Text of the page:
If you’ve seen footage of the real deal, Warhol was quite a subversive wiseacre. Pearce perfectly captures Warhol’s calculatingly detached, bemused demeanor. Even the wooden Hayden Christensen registers a pulse and delivers a  spirited impression of Bob Dylan. Sorry-did I say ‘Bob Dylan’? I meant to say, ‘Billy Quinn’ (as in “The Mighty Quinn”?), referred to as a “famous folk singer”.

Factory Girl is perhaps not quite as dismal as many have led you to believe, but it is still not as good as one might have hoped (I guess we can call this a ‘mixed review’).

Bless CC and its vanilla suburbs: Talk to Me **1/2

By Dennis Hartley

(Originally posted on Digby’s Hullabaloo on August 4, 2007)

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“Wake up, goddammit!” As far as daybreak salutations go, that may not be as sanguine as, let’s say, “goo-oood morning, VietNAAAM!”, but for D.C. radio personality Ralph “Petey” Greene, it was all part of “keepin’ it real” for the better part of two decades.In the new biopic, Talk to Me, director Kasi Lemmons tackles the true story of the ex-con who went on to become an immensely popular DJ, community activist, comedian and TV show host in the Washington D.C. market from the mid 1960s up until his death in 1984.

Don Cheadle (who co-produced) delivers another amazing performance…and it’s a good thing too, because it is the saving grace in a film that might otherwise play out like a glorified episode of WKRP in Cincinnati. His portrayal of the fast-talking, streetwise Greene grabs your attention from the get go, as we find him working his first DJ gig-broadcasting live and direct from the warden’s office over a jailhouse P.A. system. Judging from his fellow inmates’ reactions, it becomes clear that Greene has a natural gift, not only for being entertaining, but articulating what his audience is thinking as well.

In 1966, Greene is released, and through a series of machinations (and sheer chutzpah) manages to ingratiate himself with Dewey Hughes (Chiwetel Ejiofor), program director of Washington D.C. soul station WOL. Against his better judgment, Hughes puts his job on the line and gives the motor-mouthed hustler a shot in the air chair.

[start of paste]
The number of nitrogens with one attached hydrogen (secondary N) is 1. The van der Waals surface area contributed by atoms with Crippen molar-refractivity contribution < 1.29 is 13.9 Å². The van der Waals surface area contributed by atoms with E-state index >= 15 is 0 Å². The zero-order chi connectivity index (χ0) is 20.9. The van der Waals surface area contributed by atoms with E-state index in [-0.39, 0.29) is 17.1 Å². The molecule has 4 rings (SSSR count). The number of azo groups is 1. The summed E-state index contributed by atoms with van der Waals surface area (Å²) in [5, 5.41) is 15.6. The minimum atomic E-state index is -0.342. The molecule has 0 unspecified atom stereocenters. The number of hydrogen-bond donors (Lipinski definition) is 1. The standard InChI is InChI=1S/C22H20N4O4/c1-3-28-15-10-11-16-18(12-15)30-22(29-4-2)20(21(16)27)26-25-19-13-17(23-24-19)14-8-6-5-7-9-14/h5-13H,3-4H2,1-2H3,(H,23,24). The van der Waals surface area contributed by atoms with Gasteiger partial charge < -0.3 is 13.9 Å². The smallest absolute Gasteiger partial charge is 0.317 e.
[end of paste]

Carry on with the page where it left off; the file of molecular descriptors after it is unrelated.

Greene’s on-air debut is dramatized in a somewhat apocryphal manner (did he really open the mike and refer to Berry Gordy as a “pimp” right out of the starting gate, much to Management’s chagrin?) but the scene is representational of a pivotal point in radio history where some DJs were transitioning from the superficial Wolfman Jack/Murray the K/Cousin Brucie school to becoming “real” personalities with an actual world view.

Before long, Greene’s candid ruminations on the social issues of the day, as well as the urban black experience in general strikes a chord with the D.C. radio audience. Dewey Hughes soon senses an even larger potential for Greene to parlay his talents into stand up comedy and TV as well, offering to manage his career (the reenactment of Greene’s D.C. TV show led me to wonder if he was the inspiration for Chris Rock’s SNL character “Nat X”; right down to the lingo, the dashiki, the giant ‘fro and the over-size rattan chair!).

Unfortunately, the final third of the film gets bogged down in the type of biopic cliché that has ultimately demoted other potentially great films into garden-variety banality (“Bird” and “Ray” come to mind). The film is ultimately about yet another gifted performer squandering his or her potential through substance abuse and/or self sabotaging behavior. Haven’t we suffered through enough of these predictable story arcs?

I would have liked to have seen a bit more attention to detail in the depiction of the radio station milieu. Let me confess upfront that this is a pet peeve because I have worked in the radio business since 1974, so I tend get nitpicky about technical inaccuracies in radio-themed films (don’t worry, I won’t bore you with itemized minutiae about equipment and studio layouts!). Oh, and by the way-if I see one more movie set at a radio station that features a scene where a DJ defiantly barricades himself inside the studio and continues to talk while Management and/or security guards struggle to force the door open, I’ll rip off my headphones and run screaming into the sunset. It just doesn’t happen (that often).